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post #5 of 13 (permalink) Old 11-12-2020, 07:55 PM Thread Starter
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Originally Posted by ichthyogeek View Post
Let's see....

Oxygen issue? If I remember correctly, to have no filtration, you need a relatively shallow container. To what height are you filling your water containers to?

Food issue? It seems you're feeding adequately. Are you running the spirulina powder suspension through a mesh in order to make sure that the larger undissolved chunks don't go through and foul the water? Have you tried adding in a touch of something like yeast in order to see if it's a deficiency caused by a spirulina only diet? Have you tried seeing if they'll live longer if fed more? I'll suspend a small amount of spirulina powder in water with a drop of prime, swirl to suspend, then pour it through a brine shrimp net to catch out all the chunks.

Salt issue? What are you using in the water? I use waste water from my saltwater tanks for my brine shrimp growout, and so far they're still thriving. If you're using table salt (something like Morton's or Diamond, etc.), then perhaps locating some saltwater (ask your LFS if you can grab some water from their coral tanks for brine shrimp growout) might be useful.

Brine shrimp issue? How are you doing water changes? Are you gentle with the brine shrimp? I noticed large brine shrimp crashes when I was doing manual pours of brine shrimp with 5 gallon buckets and they'd just get pummelled. Being gentle when doing water changes (making sure there's water when pipetting the water out of the tanks instead of blasting the brine shrimp at a dry mesh) could influence brine shrimp survival.
I'm intentionally going very shallow, 1-2 inches of water, so that I do not have to aerate.

I'm suspicious of the food. I did not think of using mesh to take out large chunks and that is great idea! I do see green "remnants" left after they clear the spirulina from water and perhaps those are particles too large for them to consume and they would absolutely rot in short order.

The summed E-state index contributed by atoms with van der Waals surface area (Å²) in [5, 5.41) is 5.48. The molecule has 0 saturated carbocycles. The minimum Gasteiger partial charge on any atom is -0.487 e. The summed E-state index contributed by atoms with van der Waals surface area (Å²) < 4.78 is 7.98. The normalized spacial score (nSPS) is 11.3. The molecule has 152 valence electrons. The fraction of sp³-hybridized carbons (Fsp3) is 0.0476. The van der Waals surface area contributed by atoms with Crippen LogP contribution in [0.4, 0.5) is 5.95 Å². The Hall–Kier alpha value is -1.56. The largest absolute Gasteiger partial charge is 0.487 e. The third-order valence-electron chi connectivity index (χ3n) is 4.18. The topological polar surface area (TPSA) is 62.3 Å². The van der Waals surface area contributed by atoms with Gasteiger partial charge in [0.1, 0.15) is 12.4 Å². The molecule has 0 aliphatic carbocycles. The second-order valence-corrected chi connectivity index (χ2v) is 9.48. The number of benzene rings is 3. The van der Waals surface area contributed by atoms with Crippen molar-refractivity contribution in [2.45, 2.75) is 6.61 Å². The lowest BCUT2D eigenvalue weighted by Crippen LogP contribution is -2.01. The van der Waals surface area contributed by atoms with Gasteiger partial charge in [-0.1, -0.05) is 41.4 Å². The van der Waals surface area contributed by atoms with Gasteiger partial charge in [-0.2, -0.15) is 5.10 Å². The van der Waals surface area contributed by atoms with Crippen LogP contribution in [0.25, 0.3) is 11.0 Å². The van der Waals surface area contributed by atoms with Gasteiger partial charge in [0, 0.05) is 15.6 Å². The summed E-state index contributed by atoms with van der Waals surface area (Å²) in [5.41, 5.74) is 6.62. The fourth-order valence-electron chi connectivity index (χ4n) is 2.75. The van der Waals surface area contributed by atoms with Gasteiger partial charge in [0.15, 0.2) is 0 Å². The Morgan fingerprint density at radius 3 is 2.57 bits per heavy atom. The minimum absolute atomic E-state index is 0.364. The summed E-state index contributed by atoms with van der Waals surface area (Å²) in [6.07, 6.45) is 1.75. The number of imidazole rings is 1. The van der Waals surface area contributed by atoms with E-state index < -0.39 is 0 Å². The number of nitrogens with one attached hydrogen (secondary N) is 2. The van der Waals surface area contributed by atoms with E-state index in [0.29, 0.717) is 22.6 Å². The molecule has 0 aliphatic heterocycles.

I have not tried yeast or anything other than spirulina. I imagine if that was not nutrionally perfect they would still hang on for longer since they are not picky eaters. A lot of people feed them that and nothing else. I am currently shopping around Amazon for a bottle of live phytoplankton or something "green water". That would clean and oxygenate the water, as well as replenish itself if it has light.

The salt may or may not be an issue. I have been using API "aquarium salt" which I just noticed says its for freshwater aquariums. Not sure if it is the same stuff used to make salt water. However I just ordered some Fluval marine salt to try instead.

Water changes are gentle. They are in a small container. I stick a small cup with a fine mech bottom (for sieving BBS) into the water. I put the tip of big transfer pipette in that and withdrawal water. The sieve prevents taking any BBS/BS. I take 50-90% of the water depending on how it looks. I then gently pour more saltwater in to replace.

One thing I haven't been careful with is temp. I'm keeping these experiments on top of my tank between my two Fluval lights (not on top of the lights). The containers are too small to measure temp but perhaps they are too warm.

Thank you for the ideas!
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post #6 of 13 (permalink) Old 11-13-2020, 01:58 AM
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The salt may or may not be an issue. I have been using API "aquarium salt" which I just noticed says its for freshwater aquariums. Not sure if it is the same stuff used to make salt water. However I just ordered some Fluval marine salt to try instead.
I've also been unable to keep BBS going past a few days using API Aquarium Salt. Someone suggested that proper marine / sea salt is needed, but I haven't got around to getting some yet to see if it makes a difference. So very interested to hear how you get on!

If you do achieve success, so please post an idiots guide of exactly what you did for the rest of us to follow!

Thanks, and good luck!
James
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post #7 of 13 (permalink) Old 11-13-2020, 02:32 AM
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LFS stores also sell saltwater for 50 cents a gallon, usually.... so might be something to look into while you wait for the other salt?

But you will want to dilute it with freshwater so it would help to have a way to measure salinity if you don't have a way to already.... in which case I would recommend a refractometer. It is worth it to get this over something cheaper.
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post #8 of 13 (permalink) Old 11-13-2020, 04:57 AM
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Agreed^^.